In reality, lightning can and will strike the same place twice, whether it be during the same storm or even centuries later. When we see a lightning strike, we’re witnessing the discharge of electricity that has built up in a cloud, which is so strong that it breaks through the ionized air.
While writing we ran into the query “Can lightning strike the same place twice in a row?”.
Myth: Lightning never strikes in one place twice . Fact: Actually, lightning can, and often does, strike the same place repeatedly — especially if it’s a tall and isolated object. For example, the Empire State Building is hit about 25 times per year .
One source claimed that The National Weather Service says the odds of being struck by lightning in any given year are about a million to one. Yet being struck twice isn’t unheard of. A Texas man, for example, told a reporter he was hit by two bolts of lightning in 2013. A man in New Mexico told a local TV station he was hit three times.
In fact, the opposite is true. Lightning is more likely to strike the same place twice, given that the same weather patterns are likely to repeat themselves in the same geographical landscape. But don’t worry too much. In the USA, your odds of being hit by lightning over an 80-year lifespan are roughly one in 3000 .
Why does Lightning never strike twice?
The saying “Lightning never strikes twice” is totally wrong. The saying was coined because lightning strikes at most places are rare. Rare events seldom happen to someone again. So standing around hoping some fortuitous event is going to happen again is foolish. But certain location get struck often, sometimes several times a night.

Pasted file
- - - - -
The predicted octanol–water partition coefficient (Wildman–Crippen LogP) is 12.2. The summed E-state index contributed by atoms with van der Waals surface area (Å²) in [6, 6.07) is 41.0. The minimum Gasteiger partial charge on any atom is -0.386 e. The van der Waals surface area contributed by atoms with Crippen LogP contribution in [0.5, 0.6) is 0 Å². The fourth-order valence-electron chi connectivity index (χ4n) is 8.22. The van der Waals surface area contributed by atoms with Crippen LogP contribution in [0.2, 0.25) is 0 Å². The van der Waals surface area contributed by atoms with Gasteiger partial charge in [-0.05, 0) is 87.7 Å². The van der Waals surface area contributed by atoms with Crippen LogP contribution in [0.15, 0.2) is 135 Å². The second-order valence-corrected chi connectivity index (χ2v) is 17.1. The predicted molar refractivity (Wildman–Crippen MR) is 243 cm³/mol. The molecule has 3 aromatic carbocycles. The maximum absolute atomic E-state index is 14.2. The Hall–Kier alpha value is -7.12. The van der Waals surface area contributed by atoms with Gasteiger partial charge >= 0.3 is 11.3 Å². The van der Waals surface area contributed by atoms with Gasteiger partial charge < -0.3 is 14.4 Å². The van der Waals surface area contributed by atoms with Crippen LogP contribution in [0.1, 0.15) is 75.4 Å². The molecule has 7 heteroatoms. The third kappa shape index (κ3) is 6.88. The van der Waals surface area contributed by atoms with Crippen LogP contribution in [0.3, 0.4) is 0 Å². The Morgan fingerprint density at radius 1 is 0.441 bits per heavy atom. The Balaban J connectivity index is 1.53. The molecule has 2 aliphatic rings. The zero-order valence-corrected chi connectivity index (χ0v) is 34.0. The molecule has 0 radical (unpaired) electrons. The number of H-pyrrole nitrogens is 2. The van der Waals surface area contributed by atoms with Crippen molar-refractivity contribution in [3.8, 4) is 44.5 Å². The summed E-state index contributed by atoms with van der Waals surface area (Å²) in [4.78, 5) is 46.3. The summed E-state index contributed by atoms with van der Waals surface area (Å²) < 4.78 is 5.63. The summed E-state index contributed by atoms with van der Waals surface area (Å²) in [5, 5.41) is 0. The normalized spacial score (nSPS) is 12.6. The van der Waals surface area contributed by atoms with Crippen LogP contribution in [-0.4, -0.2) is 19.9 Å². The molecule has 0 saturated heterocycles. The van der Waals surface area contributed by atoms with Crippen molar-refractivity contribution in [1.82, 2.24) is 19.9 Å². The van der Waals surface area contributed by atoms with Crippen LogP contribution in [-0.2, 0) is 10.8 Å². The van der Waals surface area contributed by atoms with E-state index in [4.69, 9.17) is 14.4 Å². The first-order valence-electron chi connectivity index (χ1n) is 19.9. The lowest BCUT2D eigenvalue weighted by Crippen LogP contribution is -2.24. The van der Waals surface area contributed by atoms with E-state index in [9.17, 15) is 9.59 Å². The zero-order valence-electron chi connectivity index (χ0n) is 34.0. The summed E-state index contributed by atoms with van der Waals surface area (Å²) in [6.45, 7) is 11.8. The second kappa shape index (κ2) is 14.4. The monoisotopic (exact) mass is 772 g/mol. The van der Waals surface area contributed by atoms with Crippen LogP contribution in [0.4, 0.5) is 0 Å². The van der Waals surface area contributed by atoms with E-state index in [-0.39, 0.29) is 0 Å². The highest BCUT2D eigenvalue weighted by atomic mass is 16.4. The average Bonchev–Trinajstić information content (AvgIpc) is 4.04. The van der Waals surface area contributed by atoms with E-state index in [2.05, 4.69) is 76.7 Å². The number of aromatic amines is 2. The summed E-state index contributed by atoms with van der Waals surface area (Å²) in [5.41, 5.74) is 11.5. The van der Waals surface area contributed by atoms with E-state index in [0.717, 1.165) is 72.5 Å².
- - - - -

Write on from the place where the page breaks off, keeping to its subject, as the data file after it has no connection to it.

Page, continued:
Some think that Campbell Cody has twice experienced the strike of lightning, and both times proved to be a deadly portent of things to come. The first time lightning struck, she lost her friend, and her job as a police officer. The second time, Maida Livingstone, the dear old woman she was hired to protect, disappeared.
Will lightning strike the same tree twice?
So yes, lightning can strike twice in the same place. In fact, lightning is likely to strike in exactly the same place – the top of the tallest tree – every few years until the tree is no longer the tallest around, as other trees grow up and around it. Even for old trees, there is safety in numbers.
Trees are not very good conductors of electricity. If the trunk of the tree is very wet from rain, the lightning will course through the water and dust on the trunk down to the earth, causing little damage to the tree itself. You can sometimes see the sooty residue left on parts of the tree after a strike like this.
You might be asking “How do lightning rules apply from a tree’s perspective?”
Old trees are often the tallest thing around. When lightning strikes, they are more likely to be struck. You’d think a lightning strike would be game over for most trees. In fact, the effects can vary enormously.
Can lightning strike if the sky is clear and not raining?
Myth: Lightning cannot strike in an area if it is not raining and skies are clear. Fact: Not true. Do not wait until a thunderstorm is immediately overhead and for rain to begin to act. If you can hear thunder, lightning is close enough to pose an immediate threat, even if the sky above you is blue.